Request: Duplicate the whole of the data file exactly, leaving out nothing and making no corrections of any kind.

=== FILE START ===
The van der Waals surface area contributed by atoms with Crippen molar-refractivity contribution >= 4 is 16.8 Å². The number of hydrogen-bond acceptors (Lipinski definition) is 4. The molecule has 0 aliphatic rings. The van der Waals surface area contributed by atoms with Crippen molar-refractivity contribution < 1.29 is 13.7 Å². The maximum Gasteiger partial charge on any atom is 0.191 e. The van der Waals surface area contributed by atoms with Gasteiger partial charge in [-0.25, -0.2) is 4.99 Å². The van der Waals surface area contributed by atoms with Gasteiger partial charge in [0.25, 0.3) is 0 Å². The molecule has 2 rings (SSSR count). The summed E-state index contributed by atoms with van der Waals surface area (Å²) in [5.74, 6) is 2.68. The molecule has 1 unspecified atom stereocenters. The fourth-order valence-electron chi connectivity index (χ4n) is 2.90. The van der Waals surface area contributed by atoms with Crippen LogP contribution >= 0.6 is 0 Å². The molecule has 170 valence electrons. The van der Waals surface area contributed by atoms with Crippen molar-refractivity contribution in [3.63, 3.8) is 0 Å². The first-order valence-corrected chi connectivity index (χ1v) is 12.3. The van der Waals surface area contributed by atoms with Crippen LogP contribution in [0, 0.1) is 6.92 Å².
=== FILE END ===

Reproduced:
The van der Waals surface area contributed by atoms with Crippen molar-refractivity contribution >= 4 is 16.8 Å². The number of hydrogen-bond acceptors (Lipinski definition) is 4. The molecule has 0 aliphatic rings. The van der Waals surface area contributed by atoms with Crippen molar-refractivity contribution < 1.29 is 13.7 Å². The maximum Gasteiger partial charge on any atom is 0.191 e. The van der Waals surface area contributed by atoms with Gasteiger partial charge in [-0.25, -0.2) is 4.99 Å². The van der Waals surface area contributed by atoms with Gasteiger partial charge in [0.25, 0.3) is 0 Å². The molecule has 2 rings (SSSR count). The summed E-state index contributed by atoms with van der Waals surface area (Å²) in [5.74, 6) is 2.68. The molecule has 1 unspecified atom stereocenters. The fourth-order valence-electron chi connectivity index (χ4n) is 2.90. The van der Waals surface area contributed by atoms with Crippen LogP contribution >= 0.6 is 0 Å². The molecule has 170 valence electrons. The van der Waals surface area contributed by atoms with Crippen molar-refractivity contribution in [3.63, 3.8) is 0 Å². The first-order valence-corrected chi connectivity index (χ1v) is 12.3. The van der Waals surface area contributed by atoms with Crippen LogP contribution in [0, 0.1) is 6.92 Å².